In a rare, bipartisan defeat for U.S. President Barack Obama, the Senate voted overwhelmingly Wednesday to keep the prison at Guantanamo Bay open for the foreseeable future and forbid the transfer of any detainees to facilities in the United States.
Democrats lined up with Republicans in the 90-6 vote that came on the heels of a similar move a week ago in the House of Representatives, underscoring widespread apprehension among Obama's congressional allies over voters' strong feelings about bringing detainees to the U.S.
Obama has vowed to close the prison by January 2010, and the Senate's vote was not the final word on the matter. It will be next month at the earliest before Congress completes work on the legislation, giving the White House time pursue a compromise that would allow the president to fulfill his pledge.
Additionally, U.S. District Judge John Bates ruled this week that some prisoners — but not all — can be held indefinitely at Guantanamo without being charged, thus increasing the pressure on the administration to develop a plan for the men held there.
"The president understands that his most important job is to keep the American people safe and that he is not going to make any decision or any judgment that imperils the safety of the American people," White House press secretary Robert Gibbs said after the Senate vote.
Obama has not yet decided where some of the detainees will be sent, Gibbs added. A presidential commission is studying the issue.
'Guantanamo Bay was never meant to be an Ellis Island.'— Representative Lamar Smith of Texas
There was no suspense in the moments leading to the Senate vote, although Democrats manoeuvered to take political credit for denying Obama funds he sought to close the prison.
Senator Daniel Inouye, a Democrat from Hawaii and chairman of the appropriations committee, said he initially had favoured keeping Guantanamo open until Obama produced a "coherent plan for closing the prison."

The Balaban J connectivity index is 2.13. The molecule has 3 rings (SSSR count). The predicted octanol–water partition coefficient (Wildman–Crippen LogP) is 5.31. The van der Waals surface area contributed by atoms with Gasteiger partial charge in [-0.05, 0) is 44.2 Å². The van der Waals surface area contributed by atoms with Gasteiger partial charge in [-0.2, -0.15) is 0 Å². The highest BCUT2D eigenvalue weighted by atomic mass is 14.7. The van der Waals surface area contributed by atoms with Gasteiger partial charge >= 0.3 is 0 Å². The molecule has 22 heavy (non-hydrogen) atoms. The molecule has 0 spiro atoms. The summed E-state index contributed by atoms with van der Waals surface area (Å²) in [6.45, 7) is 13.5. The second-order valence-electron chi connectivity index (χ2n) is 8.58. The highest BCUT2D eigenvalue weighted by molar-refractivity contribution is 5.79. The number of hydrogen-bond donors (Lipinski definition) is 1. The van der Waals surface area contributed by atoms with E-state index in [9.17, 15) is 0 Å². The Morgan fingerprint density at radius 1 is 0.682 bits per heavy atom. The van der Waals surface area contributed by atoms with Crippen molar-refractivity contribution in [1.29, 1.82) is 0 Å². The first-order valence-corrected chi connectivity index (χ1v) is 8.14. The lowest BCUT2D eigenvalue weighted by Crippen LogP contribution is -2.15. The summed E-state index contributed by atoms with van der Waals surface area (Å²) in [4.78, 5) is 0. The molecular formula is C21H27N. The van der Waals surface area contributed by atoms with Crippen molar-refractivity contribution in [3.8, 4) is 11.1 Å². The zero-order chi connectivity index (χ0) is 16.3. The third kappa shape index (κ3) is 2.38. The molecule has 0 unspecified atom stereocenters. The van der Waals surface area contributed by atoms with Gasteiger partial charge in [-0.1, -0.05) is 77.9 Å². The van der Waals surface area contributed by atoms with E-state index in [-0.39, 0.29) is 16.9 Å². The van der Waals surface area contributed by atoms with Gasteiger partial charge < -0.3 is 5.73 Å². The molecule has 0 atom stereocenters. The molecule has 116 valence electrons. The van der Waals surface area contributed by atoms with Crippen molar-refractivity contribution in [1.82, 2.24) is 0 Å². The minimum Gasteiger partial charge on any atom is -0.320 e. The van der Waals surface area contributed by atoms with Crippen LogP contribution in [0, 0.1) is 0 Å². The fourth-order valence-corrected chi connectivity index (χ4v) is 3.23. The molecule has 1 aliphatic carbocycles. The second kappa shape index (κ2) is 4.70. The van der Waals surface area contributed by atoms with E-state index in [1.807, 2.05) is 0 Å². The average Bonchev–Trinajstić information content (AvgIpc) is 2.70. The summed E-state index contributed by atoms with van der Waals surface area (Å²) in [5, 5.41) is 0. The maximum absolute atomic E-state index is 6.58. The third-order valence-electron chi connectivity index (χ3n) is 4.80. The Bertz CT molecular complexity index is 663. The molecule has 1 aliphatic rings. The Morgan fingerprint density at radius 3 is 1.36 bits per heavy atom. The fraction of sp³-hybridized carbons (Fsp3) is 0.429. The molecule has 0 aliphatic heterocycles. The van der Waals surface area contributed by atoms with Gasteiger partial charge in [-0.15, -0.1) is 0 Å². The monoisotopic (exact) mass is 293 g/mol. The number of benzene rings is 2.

The administration asked for $80 million to close the facility. Obama promised repeatedly as a presidential candidate to shut down the prison, calling it a blot on the international image of the United States.
Rare victory for Republicans
The lopsided vote was a victory for Senate Republicans, who have recently turned their attention to Obama's foreign and terrorism-related policies after failing to make headway in criticizing his economic program.
Senator Richard Durbin of Illinois, the second-in-command among Democrats, pointed out that no one has ever escaped from a federal "supermax" prison and that 347 convicted terrorists are among those held in them.
That drew some support from Senator Lindsey Graham, a Republican who represents South Carolina.
"The idea that we cannot find a place to securely house 250-plus detainees within the United States is not rational," he said.
Not all Republicans were thinking along the same lines.
"No good purpose is served by allowing known terrorists, who trained at terrorist training camps, to come to the U.S. and live among us," said Representative Lamar Smith of Texas. "Guantanamo Bay was never meant to be an Ellis Island."